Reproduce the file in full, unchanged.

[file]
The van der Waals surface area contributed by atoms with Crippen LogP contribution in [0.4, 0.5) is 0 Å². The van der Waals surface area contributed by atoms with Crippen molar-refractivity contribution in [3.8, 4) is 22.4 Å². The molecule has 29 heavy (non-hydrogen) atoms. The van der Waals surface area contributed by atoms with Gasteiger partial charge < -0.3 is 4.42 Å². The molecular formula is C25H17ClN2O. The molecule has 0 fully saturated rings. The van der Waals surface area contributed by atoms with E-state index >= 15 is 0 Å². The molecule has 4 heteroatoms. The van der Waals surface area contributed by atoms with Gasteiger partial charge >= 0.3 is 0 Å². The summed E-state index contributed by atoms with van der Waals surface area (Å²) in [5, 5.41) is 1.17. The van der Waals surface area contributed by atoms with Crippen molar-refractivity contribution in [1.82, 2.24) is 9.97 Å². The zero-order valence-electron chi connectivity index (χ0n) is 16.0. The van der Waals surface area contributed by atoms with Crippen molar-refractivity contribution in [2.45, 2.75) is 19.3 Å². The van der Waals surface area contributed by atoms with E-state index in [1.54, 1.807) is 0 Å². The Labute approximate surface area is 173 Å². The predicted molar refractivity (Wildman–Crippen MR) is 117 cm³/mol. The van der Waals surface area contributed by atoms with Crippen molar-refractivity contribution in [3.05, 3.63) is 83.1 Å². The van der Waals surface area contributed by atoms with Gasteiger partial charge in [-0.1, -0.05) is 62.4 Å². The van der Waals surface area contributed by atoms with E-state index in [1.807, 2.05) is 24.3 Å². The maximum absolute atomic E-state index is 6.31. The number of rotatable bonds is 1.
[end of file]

The van der Waals surface area contributed by atoms with Crippen LogP contribution in [0.4, 0.5) is 0 Å². The van der Waals surface area contributed by atoms with Crippen molar-refractivity contribution in [3.8, 4) is 22.4 Å². The molecule has 29 heavy (non-hydrogen) atoms. The van der Waals surface area contributed by atoms with Gasteiger partial charge < -0.3 is 4.42 Å². The molecular formula is C25H17ClN2O. The molecule has 0 fully saturated rings. The van der Waals surface area contributed by atoms with E-state index >= 15 is 0 Å². The molecule has 4 heteroatoms. The van der Waals surface area contributed by atoms with Gasteiger partial charge >= 0.3 is 0 Å². The summed E-state index contributed by atoms with van der Waals surface area (Å²) in [5, 5.41) is 1.17. The van der Waals surface area contributed by atoms with Crippen molar-refractivity contribution in [1.82, 2.24) is 9.97 Å². The zero-order valence-electron chi connectivity index (χ0n) is 16.0. The van der Waals surface area contributed by atoms with Crippen molar-refractivity contribution in [2.45, 2.75) is 19.3 Å². The van der Waals surface area contributed by atoms with E-state index in [1.54, 1.807) is 0 Å². The Labute approximate surface area is 173 Å². The predicted molar refractivity (Wildman–Crippen MR) is 117 cm³/mol. The van der Waals surface area contributed by atoms with Crippen molar-refractivity contribution in [3.05, 3.63) is 83.1 Å². The van der Waals surface area contributed by atoms with Gasteiger partial charge in [-0.1, -0.05) is 62.4 Å². The van der Waals surface area contributed by atoms with E-state index in [1.807, 2.05) is 24.3 Å². The maximum absolute atomic E-state index is 6.31. The number of rotatable bonds is 1.